- News Home
6 March 2014 1:04 pm ,
Vol. 343 ,
Antiretroviral drugs can protect people from becoming infected by HIV. But so-called pre-exposure prophylaxis, or PrEP...
Two studies show that eating a diet low in protein and high in carbohydrates is linked to a longer, healthier life, and...
Considered an icon of conservation science, researchers at World Wildlife Fund (WWF) headquarters in Washington, D.C.,...
The new atlas, which shows the distribution of important trace metals and other substances, is the first product of...
Early in April, the first of a fleet of environmental monitoring satellites will lift off from Europe's spaceport in...
Since 2000, U.S. government health research agencies have spent almost $1 billion on an effort to churn out thousands...
Magdalena Koziol, a former postdoc at Yale University, was the victim of scientific sabotage. Now, she is suing the...
- 6 March 2014 1:04 pm , Vol. 343 , #6175
- About Us
New Weapon Against Ebola
29 November 2000 7:00 pm
Scientists have come closer to developing a vaccine to one of the deadliest diseases known. In the 20 November issue of Nature, they report that a new DNA vaccine can protect macaques from developing Ebola hemorrhagic fever, the highly contagious and lethal disease that occasionally terrorizes sub-Saharan Africa.
Ebola causes devastating symptoms such as shock and internal bleeding. The virus can kill up to 90% of its victims, often within 10 days of infection. Currently, there's an epidemic in Uganda, which has so far sickened at least 337 people and killed 121. There are no drugs for Ebola, and most scientists think a vaccine would be the best way to protect populations at risk. But so far, efforts to develop such a vaccine have failed.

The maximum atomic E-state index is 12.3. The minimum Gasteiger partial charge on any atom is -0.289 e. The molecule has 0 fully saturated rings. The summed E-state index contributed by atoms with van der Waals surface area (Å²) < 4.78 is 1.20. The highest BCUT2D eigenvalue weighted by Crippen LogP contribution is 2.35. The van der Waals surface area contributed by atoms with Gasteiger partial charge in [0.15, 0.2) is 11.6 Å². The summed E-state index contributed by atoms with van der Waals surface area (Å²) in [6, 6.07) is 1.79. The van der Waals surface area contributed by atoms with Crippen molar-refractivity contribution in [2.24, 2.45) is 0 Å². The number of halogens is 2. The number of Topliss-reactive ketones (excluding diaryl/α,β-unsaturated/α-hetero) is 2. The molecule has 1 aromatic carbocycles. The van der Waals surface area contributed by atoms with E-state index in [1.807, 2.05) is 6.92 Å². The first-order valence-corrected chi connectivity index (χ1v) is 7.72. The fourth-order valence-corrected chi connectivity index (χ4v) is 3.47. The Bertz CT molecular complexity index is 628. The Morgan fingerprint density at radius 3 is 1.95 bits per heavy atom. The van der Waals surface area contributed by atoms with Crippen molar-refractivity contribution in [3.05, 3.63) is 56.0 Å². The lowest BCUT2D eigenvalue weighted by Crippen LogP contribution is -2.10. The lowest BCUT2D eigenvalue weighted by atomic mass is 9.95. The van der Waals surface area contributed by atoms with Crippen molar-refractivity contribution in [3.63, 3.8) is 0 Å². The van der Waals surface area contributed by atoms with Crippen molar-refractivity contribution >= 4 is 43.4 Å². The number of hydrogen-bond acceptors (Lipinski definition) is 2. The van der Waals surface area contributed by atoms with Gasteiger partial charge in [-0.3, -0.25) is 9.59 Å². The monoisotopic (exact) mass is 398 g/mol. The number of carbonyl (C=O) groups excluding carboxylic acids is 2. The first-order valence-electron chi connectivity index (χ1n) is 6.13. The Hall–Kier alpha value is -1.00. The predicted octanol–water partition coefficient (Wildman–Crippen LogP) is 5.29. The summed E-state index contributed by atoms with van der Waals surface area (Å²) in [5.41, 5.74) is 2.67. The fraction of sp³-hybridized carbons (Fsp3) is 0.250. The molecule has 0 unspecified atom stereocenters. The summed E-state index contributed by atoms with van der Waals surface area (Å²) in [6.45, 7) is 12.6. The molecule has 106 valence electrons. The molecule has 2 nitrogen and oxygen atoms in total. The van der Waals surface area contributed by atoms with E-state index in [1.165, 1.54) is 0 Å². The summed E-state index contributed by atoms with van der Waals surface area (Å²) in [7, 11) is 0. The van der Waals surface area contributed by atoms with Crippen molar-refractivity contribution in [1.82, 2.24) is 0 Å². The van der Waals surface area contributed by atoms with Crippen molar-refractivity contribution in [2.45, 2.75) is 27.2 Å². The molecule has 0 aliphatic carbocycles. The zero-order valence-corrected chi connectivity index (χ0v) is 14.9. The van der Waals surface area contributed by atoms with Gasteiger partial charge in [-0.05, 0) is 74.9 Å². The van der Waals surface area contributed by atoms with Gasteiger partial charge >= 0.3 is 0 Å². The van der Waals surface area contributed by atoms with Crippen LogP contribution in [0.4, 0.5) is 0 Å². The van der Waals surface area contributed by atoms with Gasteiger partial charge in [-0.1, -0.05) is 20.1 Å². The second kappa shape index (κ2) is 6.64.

Now, a team of researchers from the National Institutes of Health's Vaccine Research Center in Bethesda, Maryland, and the Centers for Disease Control and Prevention in Atlanta has developed a DNA vaccine. This kind of vaccine consists of a piece of viral DNA--in this case, a stretch encoding the virus's envelope--that is injected into muscle. The hope is that the gene will be expressed as a harmless protein and will teach the immune system how to defeat the real virus.
The team vaccinated four macaque monkeys; each first received three shots with the gene in the form of a piece of "naked DNA," and several months later, a booster made of an adenovirus expressing the same gene. The vaccinated monkeys developed antibodies and immune cells against the virus; what's more, they survived an injection with the Ebola virus and were healthy many months later. Four unvaccinated monkeys that served as a control group were dead or dying within a week after the injection.
Other scientists say the results look promising, but some point out that the vaccine may have worked because the team challenged their monkeys with a relatively low dose of Ebola. "I am cautiously optimistic that [this vaccine] is a significant step forward," says virologist Alan Schmaljohn of the U.S. Army Medical Research Institute of Infections Diseases in Frederick, Maryland. "I will be more comfortable once it is repeated with a higher challenge dose."